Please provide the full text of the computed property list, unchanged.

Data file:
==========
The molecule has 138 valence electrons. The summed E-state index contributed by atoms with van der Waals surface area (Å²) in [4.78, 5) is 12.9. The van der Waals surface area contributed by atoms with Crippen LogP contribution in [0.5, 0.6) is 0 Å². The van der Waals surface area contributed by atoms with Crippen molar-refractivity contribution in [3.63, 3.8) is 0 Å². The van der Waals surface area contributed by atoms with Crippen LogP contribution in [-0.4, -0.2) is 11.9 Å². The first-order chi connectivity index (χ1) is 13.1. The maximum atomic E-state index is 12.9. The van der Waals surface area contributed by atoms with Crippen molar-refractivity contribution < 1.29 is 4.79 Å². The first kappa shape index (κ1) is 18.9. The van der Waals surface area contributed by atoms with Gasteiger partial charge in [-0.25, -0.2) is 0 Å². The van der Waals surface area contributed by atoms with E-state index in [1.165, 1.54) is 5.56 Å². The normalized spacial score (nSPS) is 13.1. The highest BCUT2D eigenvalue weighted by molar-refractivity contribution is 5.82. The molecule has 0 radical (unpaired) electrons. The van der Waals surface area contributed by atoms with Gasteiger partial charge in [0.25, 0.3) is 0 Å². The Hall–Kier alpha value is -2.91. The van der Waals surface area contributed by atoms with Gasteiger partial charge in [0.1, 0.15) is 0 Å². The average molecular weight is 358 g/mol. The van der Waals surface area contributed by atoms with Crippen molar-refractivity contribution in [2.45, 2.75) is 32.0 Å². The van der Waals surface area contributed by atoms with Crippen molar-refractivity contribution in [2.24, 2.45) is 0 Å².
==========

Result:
The molecule has 138 valence electrons. The summed E-state index contributed by atoms with van der Waals surface area (Å²) in [4.78, 5) is 12.9. The van der Waals surface area contributed by atoms with Crippen LogP contribution in [0.5, 0.6) is 0 Å². The van der Waals surface area contributed by atoms with Crippen molar-refractivity contribution in [3.63, 3.8) is 0 Å². The van der Waals surface area contributed by atoms with Crippen LogP contribution in [-0.4, -0.2) is 11.9 Å². The first-order chi connectivity index (χ1) is 13.1. The maximum atomic E-state index is 12.9. The van der Waals surface area contributed by atoms with Crippen molar-refractivity contribution < 1.29 is 4.79 Å². The first kappa shape index (κ1) is 18.9. The van der Waals surface area contributed by atoms with Gasteiger partial charge in [-0.25, -0.2) is 0 Å². The van der Waals surface area contributed by atoms with E-state index in [1.165, 1.54) is 5.56 Å². The normalized spacial score (nSPS) is 13.1. The highest BCUT2D eigenvalue weighted by molar-refractivity contribution is 5.82. The molecule has 0 radical (unpaired) electrons. The van der Waals surface area contributed by atoms with Gasteiger partial charge in [0.25, 0.3) is 0 Å². The Hall–Kier alpha value is -2.91. The van der Waals surface area contributed by atoms with Gasteiger partial charge in [0.1, 0.15) is 0 Å². The average molecular weight is 358 g/mol. The van der Waals surface area contributed by atoms with Crippen molar-refractivity contribution in [2.45, 2.75) is 32.0 Å². The van der Waals surface area contributed by atoms with Crippen molar-refractivity contribution in [2.24, 2.45) is 0 Å².